Now in its third year, Go West! brings a day of art and music to the neighborhood once called The Bottoms through a teaming of the Franklinton Development Association and Franklinton Arts District.

Now in its third year, Go West! brings a day of art and music to the neighborhood once called The Bottoms through a teaming of the Franklinton Development Association and Franklinton Arts District.

As in years past, the Tommy's Diner parking lot will offer beer, children's activities and live tunes from five bands, including Old Hundred and The Wet Darlings. A total of 15 visual artists will present site-specific installations in empty homes on West Broad Street and adjacent Martin Street, including a dragon sculpture by Nikos Rutkowski and a closet bursting with purple stripes by Undine Brod. And the nearby office of Blostein/Overly Architects will unveil potential building concepts for the city produced by the firm's principals and students at OSU's Knowlton School of Architecture.

But something feels different this time around. Beyond the work put in by artists and community organizers, more permanent efforts to make the neighborhood a residential destination for the creative class seem to be gaining traction.

As area property owner, contractor and FAD president Chris Sherman puts it, "This is the dawning of the age of East Franklinton."

In February, Mayor Michael Coleman pledged city funds at the State of the City address to help redevelop a warehouse on West State Street into 42 affordably priced living and work spaces for artists and other creative types.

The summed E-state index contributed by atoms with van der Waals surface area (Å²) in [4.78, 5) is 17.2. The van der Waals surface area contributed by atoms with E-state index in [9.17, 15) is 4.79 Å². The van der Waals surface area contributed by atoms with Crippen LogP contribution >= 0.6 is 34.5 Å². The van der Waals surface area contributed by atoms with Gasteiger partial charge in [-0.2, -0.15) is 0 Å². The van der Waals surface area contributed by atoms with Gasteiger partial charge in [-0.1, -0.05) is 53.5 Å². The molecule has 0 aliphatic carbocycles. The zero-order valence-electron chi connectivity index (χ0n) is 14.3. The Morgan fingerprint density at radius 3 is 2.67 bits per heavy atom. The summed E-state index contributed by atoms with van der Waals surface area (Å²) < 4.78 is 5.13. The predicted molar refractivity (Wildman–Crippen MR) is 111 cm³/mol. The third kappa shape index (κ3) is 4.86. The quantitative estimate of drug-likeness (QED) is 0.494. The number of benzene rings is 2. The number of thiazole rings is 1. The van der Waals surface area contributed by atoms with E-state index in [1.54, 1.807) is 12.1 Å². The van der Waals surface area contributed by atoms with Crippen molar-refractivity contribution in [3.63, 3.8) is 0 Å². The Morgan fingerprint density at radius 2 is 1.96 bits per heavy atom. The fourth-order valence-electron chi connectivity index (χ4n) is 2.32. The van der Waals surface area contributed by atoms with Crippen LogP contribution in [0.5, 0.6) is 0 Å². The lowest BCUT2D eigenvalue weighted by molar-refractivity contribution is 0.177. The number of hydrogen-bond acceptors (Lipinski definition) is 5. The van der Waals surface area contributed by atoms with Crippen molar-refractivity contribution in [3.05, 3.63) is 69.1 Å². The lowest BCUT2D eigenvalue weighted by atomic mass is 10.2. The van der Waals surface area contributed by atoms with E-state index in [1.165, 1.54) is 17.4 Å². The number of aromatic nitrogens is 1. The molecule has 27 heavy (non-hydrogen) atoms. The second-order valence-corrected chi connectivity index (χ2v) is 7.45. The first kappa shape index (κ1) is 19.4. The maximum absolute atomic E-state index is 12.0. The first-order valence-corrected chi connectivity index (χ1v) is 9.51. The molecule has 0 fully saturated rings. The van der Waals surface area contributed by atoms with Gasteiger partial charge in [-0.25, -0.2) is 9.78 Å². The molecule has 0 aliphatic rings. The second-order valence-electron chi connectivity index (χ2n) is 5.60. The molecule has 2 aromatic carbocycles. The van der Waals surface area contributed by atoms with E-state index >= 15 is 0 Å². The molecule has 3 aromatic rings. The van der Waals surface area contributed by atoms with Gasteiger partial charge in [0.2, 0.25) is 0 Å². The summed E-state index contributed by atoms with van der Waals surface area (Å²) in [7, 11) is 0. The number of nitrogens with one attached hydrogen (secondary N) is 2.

The project Sherman is heading, to turn a former warehouse and office space at 400 W. Rich St. into artist studios, will have a dozen spaces ready to rent July 1. Another 22 studios will come on line shortly after. And the Riverside Bradley housing project, long a source of neighborhood tension, is being vacated for demolition and eventual redevelopment.

"The open-air drug market is gone, and now that the Main Street bridge is open, there are people riding their bikes and actually walking around the neighborhood," Sherman said. "More kids than I've ever seen before are using the skate bowl at Dodge Park."

The developments have given Sherman not just hope for the neighborhood's future, but material for his own installation at Go West: a room filled with more than 50 working fluorescent light fixtures, all salvaged from area properties.